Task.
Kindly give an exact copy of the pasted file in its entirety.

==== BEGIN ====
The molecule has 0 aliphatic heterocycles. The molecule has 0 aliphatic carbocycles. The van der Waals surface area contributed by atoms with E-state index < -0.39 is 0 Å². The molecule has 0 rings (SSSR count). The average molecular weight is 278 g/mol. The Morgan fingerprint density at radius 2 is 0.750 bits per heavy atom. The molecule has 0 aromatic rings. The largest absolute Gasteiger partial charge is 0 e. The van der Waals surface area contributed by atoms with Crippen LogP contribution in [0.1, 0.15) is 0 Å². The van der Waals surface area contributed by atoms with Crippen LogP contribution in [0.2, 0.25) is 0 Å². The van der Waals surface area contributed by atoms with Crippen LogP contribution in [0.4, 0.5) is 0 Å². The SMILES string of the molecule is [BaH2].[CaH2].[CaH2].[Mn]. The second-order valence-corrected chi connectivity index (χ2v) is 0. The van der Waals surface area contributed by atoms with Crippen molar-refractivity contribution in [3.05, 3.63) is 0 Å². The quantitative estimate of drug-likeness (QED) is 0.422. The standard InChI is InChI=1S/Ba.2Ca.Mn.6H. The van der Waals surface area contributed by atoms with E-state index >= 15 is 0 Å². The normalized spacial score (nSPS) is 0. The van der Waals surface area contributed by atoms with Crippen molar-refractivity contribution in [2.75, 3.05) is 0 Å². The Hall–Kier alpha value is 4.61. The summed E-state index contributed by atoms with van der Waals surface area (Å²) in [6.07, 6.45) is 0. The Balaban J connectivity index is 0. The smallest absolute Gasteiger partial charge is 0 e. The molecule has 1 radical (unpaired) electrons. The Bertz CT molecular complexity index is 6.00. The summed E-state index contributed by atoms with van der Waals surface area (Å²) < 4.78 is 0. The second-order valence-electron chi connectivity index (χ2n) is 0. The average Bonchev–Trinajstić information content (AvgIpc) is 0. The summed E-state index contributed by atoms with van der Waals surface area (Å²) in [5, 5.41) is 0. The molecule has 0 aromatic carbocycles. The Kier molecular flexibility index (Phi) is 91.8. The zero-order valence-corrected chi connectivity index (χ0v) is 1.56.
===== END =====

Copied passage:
The molecule has 0 aliphatic heterocycles. The molecule has 0 aliphatic carbocycles. The van der Waals surface area contributed by atoms with E-state index < -0.39 is 0 Å². The molecule has 0 rings (SSSR count). The average molecular weight is 278 g/mol. The Morgan fingerprint density at radius 2 is 0.750 bits per heavy atom. The molecule has 0 aromatic rings. The largest absolute Gasteiger partial charge is 0 e. The van der Waals surface area contributed by atoms with Crippen LogP contribution in [0.1, 0.15) is 0 Å². The van der Waals surface area contributed by atoms with Crippen LogP contribution in [0.2, 0.25) is 0 Å². The van der Waals surface area contributed by atoms with Crippen LogP contribution in [0.4, 0.5) is 0 Å². The SMILES string of the molecule is [BaH2].[CaH2].[CaH2].[Mn]. The second-order valence-corrected chi connectivity index (χ2v) is 0. The van der Waals surface area contributed by atoms with Crippen molar-refractivity contribution in [3.05, 3.63) is 0 Å². The quantitative estimate of drug-likeness (QED) is 0.422. The standard InChI is InChI=1S/Ba.2Ca.Mn.6H. The van der Waals surface area contributed by atoms with E-state index >= 15 is 0 Å². The normalized spacial score (nSPS) is 0. The van der Waals surface area contributed by atoms with Crippen molar-refractivity contribution in [2.75, 3.05) is 0 Å². The Hall–Kier alpha value is 4.61. The summed E-state index contributed by atoms with van der Waals surface area (Å²) in [6.07, 6.45) is 0. The Balaban J connectivity index is 0. The smallest absolute Gasteiger partial charge is 0 e. The molecule has 1 radical (unpaired) electrons. The Bertz CT molecular complexity index is 6.00. The summed E-state index contributed by atoms with van der Waals surface area (Å²) < 4.78 is 0. The second-order valence-electron chi connectivity index (χ2n) is 0. The average Bonchev–Trinajstić information content (AvgIpc) is 0. The summed E-state index contributed by atoms with van der Waals surface area (Å²) in [5, 5.41) is 0. The molecule has 0 aromatic carbocycles. The Kier molecular flexibility index (Phi) is 91.8. The zero-order valence-corrected chi connectivity index (χ0v) is 1.56.